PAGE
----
Selecting the Right School for Your Family
by Joanne Fleming, Director of Admission
Selecting a school for your child may be one of the most significant investments you make. Just like families, schools have personalities, visions, passions, missions, that must be a good match for your family in order for the partnership to work. In my conversations with families, many questions arise as the family seeks to learn about our school and I seek to introduce them to our offerings. The following, big picture questions typically arise as parents decide on their school choice.
What is the difference between an independent school, parochial school and public school?
The biggest difference is the organizational management and funding. Independent schools are mission-based, typically non-profit in design, have tuition-based funding and a Board of Trustees that focuses solely on the school’s long-term vision and financial health. Independent schools have the freedom to assess students requesting admission into the school based on the school’s mission and academic platform. Enrollment is a privilege, not a right. Parochial schools are ministries of a church. They offer curriculum that compliments their denomination’s beliefs, typically receive funding via a budget allocation from the church and/or facility usage, in addition to tuition. They are managed by a Board of Elders, or the like, who are responsible for all of the church’s ministries. A public school receives tax-based funding and must admit all students who are zoned for the school. Charter schools, also under the public school umbrella, have a few more freedoms yet are ultimately accountable to the local public school board.
Do you have any openings?
In keeping with a private school’s academic focus, classes average in size. Private schools use waiting pools in grade levels that have reached their maximum capacity. Students in the waiting pool have been assessed and deemed mission appropriate. The waiting pool allows schools to manage offers of enrollment based on class dynamic, gender distribution, learning styles and personalities to build a class of students who will compliment each other to create an engaged learning community. Public schools must enroll all students within their zoning area.
How do I apply for financial assistance?
Each private school has a program that is designed for their admission/enrollment process. If financial assistance is a need for your family, be sure to discuss the financial requirements up front. No matter the program, having a need-blind enrollment process is a top priority. A school’s first concern should be to determine if they can serve your child within their academic platform. Through a need-blind system, financial assistance is processed only after an enrollment offer has been extended. Most school’s financial assistance is privately funded through the school’s budgeting process and is need-based. Allocations match the family’s need to the school’s ability to serve.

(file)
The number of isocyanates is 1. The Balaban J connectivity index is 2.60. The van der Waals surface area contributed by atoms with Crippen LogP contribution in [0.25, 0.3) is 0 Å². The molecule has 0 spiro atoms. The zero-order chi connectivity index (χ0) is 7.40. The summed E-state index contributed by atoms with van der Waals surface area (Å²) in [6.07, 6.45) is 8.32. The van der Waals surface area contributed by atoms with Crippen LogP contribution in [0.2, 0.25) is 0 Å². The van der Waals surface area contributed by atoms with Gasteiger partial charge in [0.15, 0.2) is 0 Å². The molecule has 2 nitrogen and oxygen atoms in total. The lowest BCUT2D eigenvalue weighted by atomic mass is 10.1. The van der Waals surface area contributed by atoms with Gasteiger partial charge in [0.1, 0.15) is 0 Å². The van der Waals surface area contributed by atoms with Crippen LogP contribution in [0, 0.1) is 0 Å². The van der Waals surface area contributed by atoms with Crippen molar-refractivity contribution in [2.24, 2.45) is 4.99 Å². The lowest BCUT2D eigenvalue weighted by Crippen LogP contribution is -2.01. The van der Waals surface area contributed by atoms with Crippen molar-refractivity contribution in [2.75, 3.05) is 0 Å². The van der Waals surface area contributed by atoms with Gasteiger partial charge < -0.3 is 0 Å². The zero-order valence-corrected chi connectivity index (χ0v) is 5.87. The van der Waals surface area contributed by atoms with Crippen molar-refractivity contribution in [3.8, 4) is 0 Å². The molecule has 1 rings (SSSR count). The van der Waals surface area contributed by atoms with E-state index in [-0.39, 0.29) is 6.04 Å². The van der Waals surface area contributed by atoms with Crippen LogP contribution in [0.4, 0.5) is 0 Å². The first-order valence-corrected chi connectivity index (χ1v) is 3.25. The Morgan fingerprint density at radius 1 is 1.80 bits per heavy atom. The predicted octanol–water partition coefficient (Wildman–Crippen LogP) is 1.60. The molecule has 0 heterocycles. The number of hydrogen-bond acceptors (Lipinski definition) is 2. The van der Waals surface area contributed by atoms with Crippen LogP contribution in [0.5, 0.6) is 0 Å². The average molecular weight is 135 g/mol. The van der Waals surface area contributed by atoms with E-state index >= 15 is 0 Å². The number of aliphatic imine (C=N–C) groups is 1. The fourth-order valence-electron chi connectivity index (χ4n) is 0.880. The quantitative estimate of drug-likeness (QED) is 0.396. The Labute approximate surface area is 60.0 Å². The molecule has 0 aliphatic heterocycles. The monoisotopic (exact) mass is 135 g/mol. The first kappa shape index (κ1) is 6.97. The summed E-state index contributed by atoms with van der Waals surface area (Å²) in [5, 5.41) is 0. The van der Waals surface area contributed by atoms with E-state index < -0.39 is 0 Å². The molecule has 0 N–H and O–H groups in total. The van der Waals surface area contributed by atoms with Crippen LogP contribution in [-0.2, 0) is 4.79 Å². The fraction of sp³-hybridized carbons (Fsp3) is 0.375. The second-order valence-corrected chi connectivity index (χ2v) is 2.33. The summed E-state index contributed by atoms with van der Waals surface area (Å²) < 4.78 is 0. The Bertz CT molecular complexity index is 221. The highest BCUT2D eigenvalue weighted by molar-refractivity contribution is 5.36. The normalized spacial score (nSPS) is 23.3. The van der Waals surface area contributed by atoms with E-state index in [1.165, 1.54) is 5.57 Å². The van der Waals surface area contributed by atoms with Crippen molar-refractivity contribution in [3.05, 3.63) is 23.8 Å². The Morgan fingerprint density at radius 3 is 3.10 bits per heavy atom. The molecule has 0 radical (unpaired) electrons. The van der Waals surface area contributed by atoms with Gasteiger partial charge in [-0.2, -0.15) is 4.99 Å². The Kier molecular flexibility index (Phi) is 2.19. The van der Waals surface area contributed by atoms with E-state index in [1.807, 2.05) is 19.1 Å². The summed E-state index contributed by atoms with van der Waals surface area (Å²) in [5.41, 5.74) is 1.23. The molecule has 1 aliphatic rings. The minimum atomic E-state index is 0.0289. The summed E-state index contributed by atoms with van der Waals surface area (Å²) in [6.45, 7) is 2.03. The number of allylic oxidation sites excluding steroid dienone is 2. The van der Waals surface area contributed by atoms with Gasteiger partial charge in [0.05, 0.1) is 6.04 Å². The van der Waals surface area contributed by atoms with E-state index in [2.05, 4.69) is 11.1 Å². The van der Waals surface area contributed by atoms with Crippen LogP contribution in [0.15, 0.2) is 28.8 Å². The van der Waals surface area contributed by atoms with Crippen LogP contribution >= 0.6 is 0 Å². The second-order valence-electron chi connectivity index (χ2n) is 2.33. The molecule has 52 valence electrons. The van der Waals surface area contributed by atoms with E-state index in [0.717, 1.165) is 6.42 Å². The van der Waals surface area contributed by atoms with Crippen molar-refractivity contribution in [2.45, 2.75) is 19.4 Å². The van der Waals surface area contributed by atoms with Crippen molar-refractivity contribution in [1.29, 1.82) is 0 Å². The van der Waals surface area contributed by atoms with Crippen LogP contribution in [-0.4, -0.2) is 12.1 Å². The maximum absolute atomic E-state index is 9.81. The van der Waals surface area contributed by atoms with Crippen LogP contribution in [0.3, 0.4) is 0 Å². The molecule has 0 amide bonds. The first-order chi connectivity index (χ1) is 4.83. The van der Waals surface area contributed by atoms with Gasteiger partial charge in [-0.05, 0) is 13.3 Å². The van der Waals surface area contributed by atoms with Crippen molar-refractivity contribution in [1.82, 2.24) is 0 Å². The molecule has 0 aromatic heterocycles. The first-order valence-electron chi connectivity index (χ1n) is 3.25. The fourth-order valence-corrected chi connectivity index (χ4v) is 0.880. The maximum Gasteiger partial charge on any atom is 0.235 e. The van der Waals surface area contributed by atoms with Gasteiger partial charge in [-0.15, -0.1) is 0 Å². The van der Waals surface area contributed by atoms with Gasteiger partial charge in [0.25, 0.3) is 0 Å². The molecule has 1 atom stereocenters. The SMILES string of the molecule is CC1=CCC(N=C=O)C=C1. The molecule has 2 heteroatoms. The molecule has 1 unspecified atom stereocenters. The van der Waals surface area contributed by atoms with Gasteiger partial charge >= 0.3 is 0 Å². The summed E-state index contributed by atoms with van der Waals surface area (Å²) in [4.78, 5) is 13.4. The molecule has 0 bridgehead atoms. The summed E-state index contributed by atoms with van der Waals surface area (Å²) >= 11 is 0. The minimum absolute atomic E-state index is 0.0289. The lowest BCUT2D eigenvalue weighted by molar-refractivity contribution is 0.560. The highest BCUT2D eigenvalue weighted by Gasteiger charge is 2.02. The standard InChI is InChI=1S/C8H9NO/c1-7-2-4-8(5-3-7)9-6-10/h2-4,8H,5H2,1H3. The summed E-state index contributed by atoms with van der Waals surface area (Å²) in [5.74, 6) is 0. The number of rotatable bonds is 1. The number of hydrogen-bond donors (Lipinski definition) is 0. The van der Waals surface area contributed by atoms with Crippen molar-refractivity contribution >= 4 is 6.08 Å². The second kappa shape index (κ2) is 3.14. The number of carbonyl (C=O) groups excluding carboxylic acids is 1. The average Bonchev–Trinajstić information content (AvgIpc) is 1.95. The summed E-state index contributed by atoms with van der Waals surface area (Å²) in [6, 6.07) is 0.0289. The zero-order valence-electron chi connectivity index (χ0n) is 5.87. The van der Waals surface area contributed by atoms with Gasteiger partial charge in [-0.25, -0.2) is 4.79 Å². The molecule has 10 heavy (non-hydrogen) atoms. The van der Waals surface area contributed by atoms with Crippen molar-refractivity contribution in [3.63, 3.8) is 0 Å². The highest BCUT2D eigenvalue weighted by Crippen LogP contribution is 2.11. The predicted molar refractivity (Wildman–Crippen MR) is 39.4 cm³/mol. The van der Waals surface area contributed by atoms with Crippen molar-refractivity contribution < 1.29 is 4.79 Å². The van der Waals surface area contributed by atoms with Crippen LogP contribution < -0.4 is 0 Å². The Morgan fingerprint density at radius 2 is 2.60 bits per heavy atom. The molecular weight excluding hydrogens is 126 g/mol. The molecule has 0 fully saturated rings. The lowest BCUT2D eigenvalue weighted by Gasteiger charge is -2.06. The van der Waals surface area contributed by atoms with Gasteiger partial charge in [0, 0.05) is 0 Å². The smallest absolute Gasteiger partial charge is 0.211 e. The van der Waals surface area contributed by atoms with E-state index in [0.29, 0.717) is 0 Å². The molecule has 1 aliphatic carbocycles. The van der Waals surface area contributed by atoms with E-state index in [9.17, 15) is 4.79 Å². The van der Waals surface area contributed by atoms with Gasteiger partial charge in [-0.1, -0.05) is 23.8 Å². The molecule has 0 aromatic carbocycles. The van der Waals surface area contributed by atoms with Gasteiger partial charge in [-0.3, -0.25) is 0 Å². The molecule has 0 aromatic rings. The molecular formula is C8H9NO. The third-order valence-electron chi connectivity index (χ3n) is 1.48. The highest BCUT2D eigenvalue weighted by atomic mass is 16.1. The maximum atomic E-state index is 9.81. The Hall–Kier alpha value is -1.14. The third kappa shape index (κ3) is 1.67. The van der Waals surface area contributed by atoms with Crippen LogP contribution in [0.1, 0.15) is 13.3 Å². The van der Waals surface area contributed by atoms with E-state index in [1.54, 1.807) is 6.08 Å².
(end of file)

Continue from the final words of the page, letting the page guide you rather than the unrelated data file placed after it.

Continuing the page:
Tips for Interviewing a School
- Schedule a tour when students are on campus. This will give you a feel for the school’s energy and personality.
- Prior to the tour, review the school’s website, bring a list of questions to ask and take notes during the tour. Remember, this school must be a good fit for your family. Make sure the mission and vision of the school match your family. Ask the same or similar questions of each school you visit for quality compariables.
- Ask to see the curriculum materials used in the classroom. What is the school’s academic philosophy?
- Ask to speak with at least one grade-level teacher and students, if possible.
- Ask to speak with a current family in the grade level to which you are applying. School culture is essential for you to understand – does it blend with your family?
Questions to Consider When Interviewing a School
- Are differentiated teaching tools available in the classrooms and used by the faculty?
- How much screen time will students experience per week and what technology resources does the school offer? (I would be looking for minimal screen time in the lower grades with more hands-on learning. Still looking for hands-on/project based learning all the way through high school however, the percentage changes.)
- Is the school accredited? If yes, by whom?
- What are the class sizes?
- Are faculty credentialed and teaching within their certification area?
- What are the professional development expectations of the faculty?
- Does the school have a student support center? What services are offered?
- Are after school enrichment programs offered?
- Does the school offer an extended day program?
- What is the school’s safety protocol?
- Does the school have a STEAM lab? If not, how do they intentionally introduce STEAM-based learning?
- Is project-based learning a priority? Ask for examples …
- Does the school offer multi-age/multi-grade learning programs? Ask for examples …
- Is recess offered and if so, how often and for how long?
- What “special area” classes are offered?
- Does the school offer a lunch program?
- Are athletics offered and at what grades?
- What is the school-wide discipline plan? What tools are used for classroom management? (Is the school looking for children to exhibit positive behavior or, is the school watching for children to make mistakes?)
- How will the school communicate with you? How many times per week and in what methods? How do you communicate with the teacher? How do you communicate with the school?
- What is the school’s admission/assessment/enrollment process?
Remember, each school, just like your family, is unique. Select a school that compliments your desires for your child, will help advance your child’s passions, will partner with your family as bumps occur and celebrate when challenges are overcome. A strong family/school relationship is key for a student’s success. Choose wisely…